Barge building questions - RC Groups
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Oct 17, 2006, 01:36 PM
Registered User

Barge building questions

Alright everyone, need some input
I'm about to start building a couple of hopper barges. Plan is to build 2 now with more later, probably up to 4 total, maybe 6, who knows.
In 1/48, the barge will be 50" l x 8.75" w x 3.75" h, roughly of course
So question, should i build each out of wood, (most likely) or i have been toying with the idea of building 1 wooden plug and pulling fiberglass shells of of it. Has anyone else made their own fiberglass hulls? Pros? Cons? I'm just thinking qty wise, it would be simple to have 1 mold and pull hulls from it. then i would use wood to build structures and decks within the barge hull.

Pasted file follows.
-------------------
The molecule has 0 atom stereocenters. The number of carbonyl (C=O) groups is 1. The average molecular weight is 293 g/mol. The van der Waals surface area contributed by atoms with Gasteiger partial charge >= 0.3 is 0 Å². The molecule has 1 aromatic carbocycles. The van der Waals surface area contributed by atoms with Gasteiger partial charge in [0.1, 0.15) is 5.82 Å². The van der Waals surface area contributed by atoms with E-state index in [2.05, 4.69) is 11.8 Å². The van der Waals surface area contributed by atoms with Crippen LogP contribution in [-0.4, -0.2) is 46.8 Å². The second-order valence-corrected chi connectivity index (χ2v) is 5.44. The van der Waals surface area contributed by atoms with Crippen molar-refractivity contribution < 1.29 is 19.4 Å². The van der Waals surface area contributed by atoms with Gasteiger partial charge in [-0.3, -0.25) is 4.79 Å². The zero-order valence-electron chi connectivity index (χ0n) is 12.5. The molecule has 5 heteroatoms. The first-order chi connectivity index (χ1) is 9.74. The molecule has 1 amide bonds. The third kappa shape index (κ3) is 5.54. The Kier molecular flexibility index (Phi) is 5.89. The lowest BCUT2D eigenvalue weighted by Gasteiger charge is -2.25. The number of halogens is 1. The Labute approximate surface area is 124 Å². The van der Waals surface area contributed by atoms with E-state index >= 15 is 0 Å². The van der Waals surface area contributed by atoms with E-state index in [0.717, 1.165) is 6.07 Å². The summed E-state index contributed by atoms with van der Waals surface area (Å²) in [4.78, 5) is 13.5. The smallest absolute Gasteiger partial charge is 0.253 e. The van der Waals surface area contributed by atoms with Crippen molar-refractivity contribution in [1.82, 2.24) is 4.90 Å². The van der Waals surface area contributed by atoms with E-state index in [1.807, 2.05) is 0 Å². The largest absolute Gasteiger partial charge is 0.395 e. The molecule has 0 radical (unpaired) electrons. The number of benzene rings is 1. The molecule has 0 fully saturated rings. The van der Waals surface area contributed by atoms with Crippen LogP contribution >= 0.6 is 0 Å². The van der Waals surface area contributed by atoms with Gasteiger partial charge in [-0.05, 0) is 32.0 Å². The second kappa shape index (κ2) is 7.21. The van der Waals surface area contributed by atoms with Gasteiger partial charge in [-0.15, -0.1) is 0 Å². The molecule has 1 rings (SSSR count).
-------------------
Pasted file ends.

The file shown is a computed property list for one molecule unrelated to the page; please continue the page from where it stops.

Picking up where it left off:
The other question is weight, did a rough calc with loaded water line and i need ~42lbs to displace that amount of volume. wood or even fiberglass comes no where near that weight. So i was thinking of a hollow chamber under the barge floor and holes on bottom of barge and let water fill some of the barge to help ease some of the weight requirement. I have not did any calculations with this idea though.

Has anyone built barges of this size and put them down to the scale loaded water line? Another concern is that with the barges at the loaded water line, i'm looking at about ~.75" freeboard. Not much room for error. I would need to make sure i consider water washing over and not submerging the whole thing. I know wood floats, but 20 - 30 lbs of weight does not

Just looking for inputs and ideas..
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Oct 17, 2006, 02:47 PM